- The Washington Times - Thursday, March 6, 2014

WASHINGTON — The Senate on Thursday blocked a bill that would have stripped senior military commanders of their authority to prosecute rapes and other serious offenses, capping an emotional, nearly yearlong fight over how best to curb sexual assault in the ranks.

The vote was 55-45, short of the 60 necessary to move ahead on the legislation sponsored by Sen. Kirsten Gillibrand, D-N.Y. Defeated but unbowed, the senator received hugs from Sens. Amy Klobuchar, D-Minn., and Jeanne Shaheen, D-N.H., after the vote.

The Pentagon’s leadership vigorously opposed the measure, arguing that officers should have more responsibility, not less, for the conduct of the men and women they lead.

Proponents of the bill insisted that far-reaching changes in the Uniform Code of Military Justice are necessary to curb a scourge of rapes and sexual assaults.

Gillibrand’s effort bitterly divided the Senate in a battle that smashed conventional lines on gender and political party.

Conservative Sens. Ted Cruz of Texas and Rand Paul of Kentucky backed her effort, while the chairman of the Armed Services Committee, Democratic Sen. Carl Levin of Michigan, opposed the measure.

Although the vote sent the bill back to the Senate calendar, it was unlikely to be the final word. Gillibrand was expected to pursue the issue this spring when the Armed Services Committee begins work on a sweeping defense policy bill for the 2015 fiscal year.

“The people who don’t trust the chain of the command are the victims,” Gillibrand told her colleagues during the Senate debate.

One by one, proponents and opponents of her bill stood on the Senate floor and passionately argued based on personal experiences, growing frustration with what they dismissed as fixes around the edges and horrific stories from the ranks.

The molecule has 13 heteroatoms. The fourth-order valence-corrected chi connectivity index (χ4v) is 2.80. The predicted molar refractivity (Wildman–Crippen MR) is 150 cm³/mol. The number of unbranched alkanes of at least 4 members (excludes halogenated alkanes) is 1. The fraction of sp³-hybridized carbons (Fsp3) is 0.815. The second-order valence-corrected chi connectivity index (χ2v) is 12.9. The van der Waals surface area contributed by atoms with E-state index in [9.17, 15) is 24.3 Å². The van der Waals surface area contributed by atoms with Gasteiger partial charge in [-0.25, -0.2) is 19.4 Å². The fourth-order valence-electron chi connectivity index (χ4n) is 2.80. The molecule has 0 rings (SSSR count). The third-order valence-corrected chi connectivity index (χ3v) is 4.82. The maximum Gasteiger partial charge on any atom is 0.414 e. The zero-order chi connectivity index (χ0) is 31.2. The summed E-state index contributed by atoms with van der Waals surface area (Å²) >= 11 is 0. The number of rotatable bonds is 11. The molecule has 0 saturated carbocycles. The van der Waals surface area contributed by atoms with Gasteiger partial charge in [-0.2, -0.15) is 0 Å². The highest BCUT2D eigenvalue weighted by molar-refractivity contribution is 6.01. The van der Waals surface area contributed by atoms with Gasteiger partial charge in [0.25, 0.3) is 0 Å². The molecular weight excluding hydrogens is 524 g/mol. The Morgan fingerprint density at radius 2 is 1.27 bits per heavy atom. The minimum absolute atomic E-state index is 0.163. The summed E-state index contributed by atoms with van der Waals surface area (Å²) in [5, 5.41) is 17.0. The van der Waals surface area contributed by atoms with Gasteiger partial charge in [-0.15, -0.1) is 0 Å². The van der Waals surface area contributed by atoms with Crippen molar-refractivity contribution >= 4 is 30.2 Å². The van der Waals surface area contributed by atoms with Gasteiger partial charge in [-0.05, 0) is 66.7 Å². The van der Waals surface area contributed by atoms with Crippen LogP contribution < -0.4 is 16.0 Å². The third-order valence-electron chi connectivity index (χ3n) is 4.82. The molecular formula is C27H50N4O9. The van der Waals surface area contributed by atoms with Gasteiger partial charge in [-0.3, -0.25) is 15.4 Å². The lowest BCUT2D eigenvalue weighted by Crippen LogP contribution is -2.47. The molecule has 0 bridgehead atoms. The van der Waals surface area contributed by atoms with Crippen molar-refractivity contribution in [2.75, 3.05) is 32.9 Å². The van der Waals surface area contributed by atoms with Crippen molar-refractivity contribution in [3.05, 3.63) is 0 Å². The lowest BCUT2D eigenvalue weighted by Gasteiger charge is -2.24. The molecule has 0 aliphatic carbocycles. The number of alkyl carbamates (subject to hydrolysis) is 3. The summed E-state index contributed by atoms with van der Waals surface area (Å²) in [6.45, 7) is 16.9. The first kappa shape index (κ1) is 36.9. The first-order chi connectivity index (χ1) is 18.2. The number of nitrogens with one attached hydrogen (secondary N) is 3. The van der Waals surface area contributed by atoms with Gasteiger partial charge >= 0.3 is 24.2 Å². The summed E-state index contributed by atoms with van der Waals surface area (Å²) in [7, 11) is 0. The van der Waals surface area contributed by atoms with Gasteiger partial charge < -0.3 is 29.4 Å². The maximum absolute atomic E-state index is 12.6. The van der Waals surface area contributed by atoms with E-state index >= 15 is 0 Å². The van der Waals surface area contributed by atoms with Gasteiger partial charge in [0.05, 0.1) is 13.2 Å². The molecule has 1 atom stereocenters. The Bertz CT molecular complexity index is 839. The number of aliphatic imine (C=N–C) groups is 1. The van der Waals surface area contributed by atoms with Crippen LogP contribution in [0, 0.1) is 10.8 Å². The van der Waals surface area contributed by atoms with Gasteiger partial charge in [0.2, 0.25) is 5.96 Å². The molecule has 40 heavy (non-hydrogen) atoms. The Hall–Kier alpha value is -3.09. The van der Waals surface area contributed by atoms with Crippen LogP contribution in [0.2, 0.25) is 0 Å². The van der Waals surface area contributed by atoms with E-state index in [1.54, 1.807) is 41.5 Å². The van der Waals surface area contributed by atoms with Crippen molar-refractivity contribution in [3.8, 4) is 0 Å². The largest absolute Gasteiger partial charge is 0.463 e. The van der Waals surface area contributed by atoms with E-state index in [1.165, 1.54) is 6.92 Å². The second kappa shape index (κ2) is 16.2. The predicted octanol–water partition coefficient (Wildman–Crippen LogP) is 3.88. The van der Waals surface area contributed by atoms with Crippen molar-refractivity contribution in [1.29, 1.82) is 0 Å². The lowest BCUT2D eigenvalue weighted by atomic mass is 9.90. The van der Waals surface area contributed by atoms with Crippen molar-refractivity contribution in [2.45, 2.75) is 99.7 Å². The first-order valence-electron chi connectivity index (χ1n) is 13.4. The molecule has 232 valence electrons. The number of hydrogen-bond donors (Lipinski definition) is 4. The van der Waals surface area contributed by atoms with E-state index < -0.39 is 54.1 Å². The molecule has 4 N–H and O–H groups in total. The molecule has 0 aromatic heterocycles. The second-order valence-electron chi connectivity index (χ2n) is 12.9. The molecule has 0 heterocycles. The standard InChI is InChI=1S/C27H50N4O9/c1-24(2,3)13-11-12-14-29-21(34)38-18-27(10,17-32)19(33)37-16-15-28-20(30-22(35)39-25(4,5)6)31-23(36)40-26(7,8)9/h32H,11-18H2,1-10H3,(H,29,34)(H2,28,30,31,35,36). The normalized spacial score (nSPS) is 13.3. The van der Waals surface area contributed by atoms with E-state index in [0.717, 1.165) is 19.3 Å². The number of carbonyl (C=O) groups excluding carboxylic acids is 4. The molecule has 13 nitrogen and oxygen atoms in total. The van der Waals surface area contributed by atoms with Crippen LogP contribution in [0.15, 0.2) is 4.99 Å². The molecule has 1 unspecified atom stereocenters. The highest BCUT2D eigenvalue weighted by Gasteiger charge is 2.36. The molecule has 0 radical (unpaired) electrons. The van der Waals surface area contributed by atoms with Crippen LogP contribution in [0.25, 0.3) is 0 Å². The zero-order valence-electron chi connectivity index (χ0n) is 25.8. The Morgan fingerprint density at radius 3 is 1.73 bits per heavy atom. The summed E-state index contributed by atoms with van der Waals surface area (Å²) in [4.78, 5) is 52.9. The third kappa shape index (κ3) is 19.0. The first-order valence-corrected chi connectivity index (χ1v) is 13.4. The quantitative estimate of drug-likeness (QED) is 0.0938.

“The current system is failing the men and women in uniform,” said one of the Senate’s newest members, John Walsh, D-Mont., who spent 33 years in the Montana National Guard and is the first Iraq War veteran in the body. “We have moved too slowly.”

Countering that argument was Sen. Jack Reed, D-R.I., a West Point graduate who served in the 82nd Airborne Division as an infantry platoon leader and company commander.

Reed said stripping commanders of the authority to discipline the troops would be “detrimental to the effectiveness of the force and common goal to reduce sexual assault.”

The issue bitterly divided the Senate’s 20 female members.

“How many more victims are required to suffer before we act?” asked Sen. Susan Collins, R-Maine, a backer of Gillibrand’s effort. “How many more lives must be ruined before we act?”

Sen. Claire McCaskill, D-Mo., a vehement opponent of the bill and a former prosecutor, said more cases are going to trial over the objections of prosecutors as commanders are deciding to press ahead with charges.

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